No Christmas dinner is complete for me without a dish of steaming braised red cabbage. Slow cook it with an apple and some spices and the humble red cabbage is transformed into a dish fit for a king.
I know, I know, the nut roast has had a bad press over the years. But thankfully the days of dried out bits of tasteless, hard, leathery tack are long gone. This lentil & Brazil nut roast is a perfect vehicle for all those delicious Christmas roast accompaniments, not forgetting the stuffing, gravy and cranberry sauce. It also stops the vegetarians and vegans feeling excluded in a mixed meal.
This recipe for squash chilli chard feta pasties makes for perfect autumnal comfort food. It a vegetarian take on a traditional Cornish pasty filled with colourful seasonal veg and a bit of spice to keep out the chill. The pastry is really easy to prepare and makes them a joy to put together.
Although I’m someone who loves experimenting with recipes, I tend to stick to the tried and tested when it comes to bread. However, when the travel company Expedia challenged me to make a Cypriot dish for World on a Plate, olive bread was the first thing I thought of.
When I borrowed the Primrose Bakery Christmas book out of the library a few weeks ago, I bookmarked several of the recipes. The one for blueberry cupcakes caught my eye, mostly for the fabulously coloured icing. It’s a rare occasion for me to use food dyes, but I do like my food to be colourful. Icing made with natural fruit juice is a win win and even more so with this sugar free version.
The combination of avocado and chocolate is my no means a new one. It is seen as a fruit in many parts of the world and treated as such, with chocolate sauce often smothering it. However, it’s a completely new combination to me. I’ve been wanting to try it for a long time now, but was finally spurred on by Louise’s recipe for chocolate mousse that she posted earlier this month.
The name of my blog might assume that I know what I’m doing when it comes to chocolate logs, even that I’m something of an expert. Well I’m not. My efforts at rolling have been unsuccessful to say the least, as can be testified by my Liskeard Mess and the various other attempts I’ve made at a roulade. I’ve watched Mary Berry and any number of others do it and I’ve tried various techniques, but invariably my rolls crack hideously and have been known to disintegrate entirely. My least disastrous attempt was this Matcha Chocolate Roll.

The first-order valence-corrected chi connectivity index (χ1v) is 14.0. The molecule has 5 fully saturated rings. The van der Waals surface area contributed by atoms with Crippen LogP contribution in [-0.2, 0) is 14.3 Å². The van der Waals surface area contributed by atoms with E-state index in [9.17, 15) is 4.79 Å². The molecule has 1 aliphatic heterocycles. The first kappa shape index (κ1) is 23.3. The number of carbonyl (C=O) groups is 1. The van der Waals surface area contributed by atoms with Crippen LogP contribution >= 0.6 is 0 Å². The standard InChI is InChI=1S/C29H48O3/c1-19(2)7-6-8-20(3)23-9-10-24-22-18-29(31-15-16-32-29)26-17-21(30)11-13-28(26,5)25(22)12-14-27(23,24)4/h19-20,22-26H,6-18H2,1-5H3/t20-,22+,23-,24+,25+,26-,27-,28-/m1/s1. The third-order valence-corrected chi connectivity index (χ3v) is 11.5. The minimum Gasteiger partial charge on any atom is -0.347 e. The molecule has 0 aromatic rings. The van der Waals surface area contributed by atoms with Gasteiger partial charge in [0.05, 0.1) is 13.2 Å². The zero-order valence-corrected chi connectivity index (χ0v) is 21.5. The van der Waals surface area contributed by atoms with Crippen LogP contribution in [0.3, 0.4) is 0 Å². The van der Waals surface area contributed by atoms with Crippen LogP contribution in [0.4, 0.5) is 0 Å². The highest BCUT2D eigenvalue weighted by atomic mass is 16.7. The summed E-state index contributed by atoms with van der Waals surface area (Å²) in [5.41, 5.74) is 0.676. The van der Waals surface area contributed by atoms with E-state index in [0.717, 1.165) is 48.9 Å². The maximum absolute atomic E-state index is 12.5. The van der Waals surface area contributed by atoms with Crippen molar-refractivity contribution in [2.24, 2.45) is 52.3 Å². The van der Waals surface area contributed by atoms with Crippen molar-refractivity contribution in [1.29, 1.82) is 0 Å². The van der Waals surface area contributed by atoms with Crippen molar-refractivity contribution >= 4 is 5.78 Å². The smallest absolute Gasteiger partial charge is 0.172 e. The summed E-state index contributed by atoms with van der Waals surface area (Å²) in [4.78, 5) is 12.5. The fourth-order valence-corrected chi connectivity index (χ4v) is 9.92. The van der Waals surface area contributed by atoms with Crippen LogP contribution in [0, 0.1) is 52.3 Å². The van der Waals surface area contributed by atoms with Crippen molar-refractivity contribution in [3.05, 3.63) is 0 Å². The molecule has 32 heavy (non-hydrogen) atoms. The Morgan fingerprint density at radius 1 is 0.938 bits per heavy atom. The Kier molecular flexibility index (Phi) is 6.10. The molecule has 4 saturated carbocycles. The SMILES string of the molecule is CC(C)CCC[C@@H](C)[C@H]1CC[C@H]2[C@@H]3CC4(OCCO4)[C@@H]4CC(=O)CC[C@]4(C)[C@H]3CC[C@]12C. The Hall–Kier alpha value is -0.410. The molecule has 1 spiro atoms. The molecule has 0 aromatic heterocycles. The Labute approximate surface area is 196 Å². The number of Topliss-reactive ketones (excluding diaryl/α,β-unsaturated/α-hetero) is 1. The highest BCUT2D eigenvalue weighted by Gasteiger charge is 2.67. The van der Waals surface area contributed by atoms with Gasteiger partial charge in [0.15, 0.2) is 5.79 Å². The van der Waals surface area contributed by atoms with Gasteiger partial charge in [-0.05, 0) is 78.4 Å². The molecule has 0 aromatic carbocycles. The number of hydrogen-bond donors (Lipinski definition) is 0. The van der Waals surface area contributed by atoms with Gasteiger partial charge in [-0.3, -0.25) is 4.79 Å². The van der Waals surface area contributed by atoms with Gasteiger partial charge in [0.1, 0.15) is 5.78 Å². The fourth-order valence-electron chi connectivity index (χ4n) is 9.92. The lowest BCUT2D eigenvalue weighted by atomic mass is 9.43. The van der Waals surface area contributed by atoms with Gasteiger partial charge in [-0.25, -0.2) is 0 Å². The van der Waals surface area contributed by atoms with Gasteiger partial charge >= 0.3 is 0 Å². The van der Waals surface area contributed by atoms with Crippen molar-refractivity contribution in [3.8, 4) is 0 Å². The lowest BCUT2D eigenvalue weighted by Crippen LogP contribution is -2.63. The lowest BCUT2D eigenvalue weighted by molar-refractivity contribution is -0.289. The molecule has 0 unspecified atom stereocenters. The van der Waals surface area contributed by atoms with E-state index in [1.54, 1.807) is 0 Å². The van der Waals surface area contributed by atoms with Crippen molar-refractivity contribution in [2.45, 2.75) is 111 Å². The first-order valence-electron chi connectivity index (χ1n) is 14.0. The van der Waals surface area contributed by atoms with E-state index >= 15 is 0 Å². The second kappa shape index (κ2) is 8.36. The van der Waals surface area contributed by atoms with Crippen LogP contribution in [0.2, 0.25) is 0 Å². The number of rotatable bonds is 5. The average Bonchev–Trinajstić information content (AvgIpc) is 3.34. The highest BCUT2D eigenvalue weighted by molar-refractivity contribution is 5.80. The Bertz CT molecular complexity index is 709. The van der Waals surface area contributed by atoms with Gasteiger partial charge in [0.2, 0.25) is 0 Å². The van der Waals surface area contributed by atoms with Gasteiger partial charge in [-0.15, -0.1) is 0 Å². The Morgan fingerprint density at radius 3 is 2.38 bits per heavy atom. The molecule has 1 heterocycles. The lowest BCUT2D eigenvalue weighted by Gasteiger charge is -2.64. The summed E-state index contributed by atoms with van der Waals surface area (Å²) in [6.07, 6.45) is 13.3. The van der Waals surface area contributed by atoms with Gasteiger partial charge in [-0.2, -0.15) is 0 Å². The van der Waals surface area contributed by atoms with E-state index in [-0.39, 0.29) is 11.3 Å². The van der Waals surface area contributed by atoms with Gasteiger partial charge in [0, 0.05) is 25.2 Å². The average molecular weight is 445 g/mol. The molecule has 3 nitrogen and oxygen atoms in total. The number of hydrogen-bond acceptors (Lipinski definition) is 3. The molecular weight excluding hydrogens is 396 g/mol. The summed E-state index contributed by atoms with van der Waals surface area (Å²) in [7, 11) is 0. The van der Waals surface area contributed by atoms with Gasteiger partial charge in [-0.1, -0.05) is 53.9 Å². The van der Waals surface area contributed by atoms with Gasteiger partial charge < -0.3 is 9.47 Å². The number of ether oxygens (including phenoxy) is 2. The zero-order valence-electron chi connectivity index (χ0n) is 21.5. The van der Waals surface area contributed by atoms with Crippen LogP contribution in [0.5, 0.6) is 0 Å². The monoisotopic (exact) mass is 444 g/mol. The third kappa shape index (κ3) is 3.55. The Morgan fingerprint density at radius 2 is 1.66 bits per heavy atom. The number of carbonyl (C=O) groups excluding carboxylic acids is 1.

Thus, when I was asked recently if I would make a chocolate log, my heart gave a little tremble.
Now it just so happened that I was sent one of the most beautifully packaged parcels I’ve received in a long time. A sturdy but elegant black box contained a newly designed 70cl bottle of Thorntons Chocolate Liqueur, dressed in black and hot fuchsia pink. It was accompanied by two special Thorntons chocolate liqueur glasses wrapped in matching paper and a £10 supermarket voucher nestled in a bed of wood straw. The colour scheme was eye catching indeed and the presentation lifted my spirits – so to speak. The premise was to create a recipe using the liqueur. Ding! With chocolate logs very much on my brain, my first thought was to incorporate the liqueur into the ganache that I’d planned to fill my log with and the thought stuck.
But first, I had to try the chocolate liqueur. CT was not going to pass this opportunity up either. We had a glass over ice followed by a glass neat. We could have gone on, it was so moreish, but I had to apply the brakes before we became inebriated. Originally launched in 2011, this liqueur was developed by the Thorntons master chocolatier, Keith Hurdman; it is a vodka based drink with cream and West African cocoa. It’s hard to think of a better combination than cream, chocolate and alcohol and because vodka does not have a strong taste of its own, the chocolate and cream were allowed to speak for themselves. At 17% volume, this is quite a strong drink, so a little goes a long way. It wasn’t quite as dark or as rich as the Bailey’s Chocolat Luxe, but it was nevertheless delicious. And at £13.99, this is an affordable treat.